Hexagonal Knitting Needles

Traditionally a knitting needle is a solid round length with a pointed tip. These look similar to a pencil. Companies like Indian Lake Artisans create beautiful wooden hexagonal-shaped needles.

The benefits of using these are –

  • Multiple resting points for your fingers
  • Relax your grip and still maintain control
  • Stitch gauge remains the same, yarn rests on the outer ends of the hex shape
  • The needle wood tip is sharp

Ergonomic Knitting Needles

Designed with comfort and easier knitting in mind, these needles have many unique design features and the way they’re constructed to make them more ergonomic.

As a result, they could take some getting used to, but if you have hand pain/hand strain, arthritis, carpal tunnel syndrome or just want something to keep you knitting for longer, these are an excellent choice.

Vintage Knitting Needles

These are needles from as recently as the 1980s, to as far back as the 1920s. A favorite of collectors and knitters who like lightweight needles, these were made of many different materials.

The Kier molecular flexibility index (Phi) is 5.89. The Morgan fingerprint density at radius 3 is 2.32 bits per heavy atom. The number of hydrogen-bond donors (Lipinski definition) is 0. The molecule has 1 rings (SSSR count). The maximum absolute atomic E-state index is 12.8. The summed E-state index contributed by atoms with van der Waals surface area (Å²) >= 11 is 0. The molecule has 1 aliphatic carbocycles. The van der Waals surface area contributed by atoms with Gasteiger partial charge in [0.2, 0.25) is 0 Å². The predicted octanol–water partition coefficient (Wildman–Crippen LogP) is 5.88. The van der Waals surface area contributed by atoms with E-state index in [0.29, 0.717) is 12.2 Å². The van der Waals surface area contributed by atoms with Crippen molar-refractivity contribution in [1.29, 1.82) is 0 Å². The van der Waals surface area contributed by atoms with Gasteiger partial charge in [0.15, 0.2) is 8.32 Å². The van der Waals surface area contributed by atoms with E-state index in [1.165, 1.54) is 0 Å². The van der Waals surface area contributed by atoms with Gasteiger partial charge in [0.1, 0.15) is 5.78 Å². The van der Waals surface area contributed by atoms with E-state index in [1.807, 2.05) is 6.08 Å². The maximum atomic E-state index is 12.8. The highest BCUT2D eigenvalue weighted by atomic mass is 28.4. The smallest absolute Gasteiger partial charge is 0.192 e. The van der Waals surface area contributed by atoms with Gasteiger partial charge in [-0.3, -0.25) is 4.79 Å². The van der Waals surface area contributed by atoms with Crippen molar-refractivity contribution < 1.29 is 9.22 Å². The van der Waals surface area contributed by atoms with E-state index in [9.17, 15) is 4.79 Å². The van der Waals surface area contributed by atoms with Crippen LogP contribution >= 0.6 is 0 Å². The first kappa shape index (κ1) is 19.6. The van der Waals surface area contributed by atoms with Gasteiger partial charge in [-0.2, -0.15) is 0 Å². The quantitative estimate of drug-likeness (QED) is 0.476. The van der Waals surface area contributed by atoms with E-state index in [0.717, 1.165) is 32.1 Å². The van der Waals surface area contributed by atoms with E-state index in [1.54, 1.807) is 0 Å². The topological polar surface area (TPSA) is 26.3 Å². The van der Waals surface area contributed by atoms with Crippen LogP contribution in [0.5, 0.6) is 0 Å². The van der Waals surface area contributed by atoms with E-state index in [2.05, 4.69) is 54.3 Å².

Knitting Needles For Kids

Usually shorter in length than an average sized needle, and with blunter tips, these are specifically designed for small hands. They’re most commonly made of plastic, but can be made of bamboo or wood too.

Handmade Knitting Needles

There are some lovely hand crafted needles that are often made of wood or bamboo. They have an heirloom quality and are made to last.

Knitting Needles For Beginners

On knitting forums, experienced knitters recommend starting with bulky yarn for beginning knitters. This type of yarn uses thicker needles, your first project knits up quickly.

Decide on the type of yarn you’ll be using. Once you’ve got your yarn, look at the label. It tells you the size of needle best corresponding to said yarn. You’re set.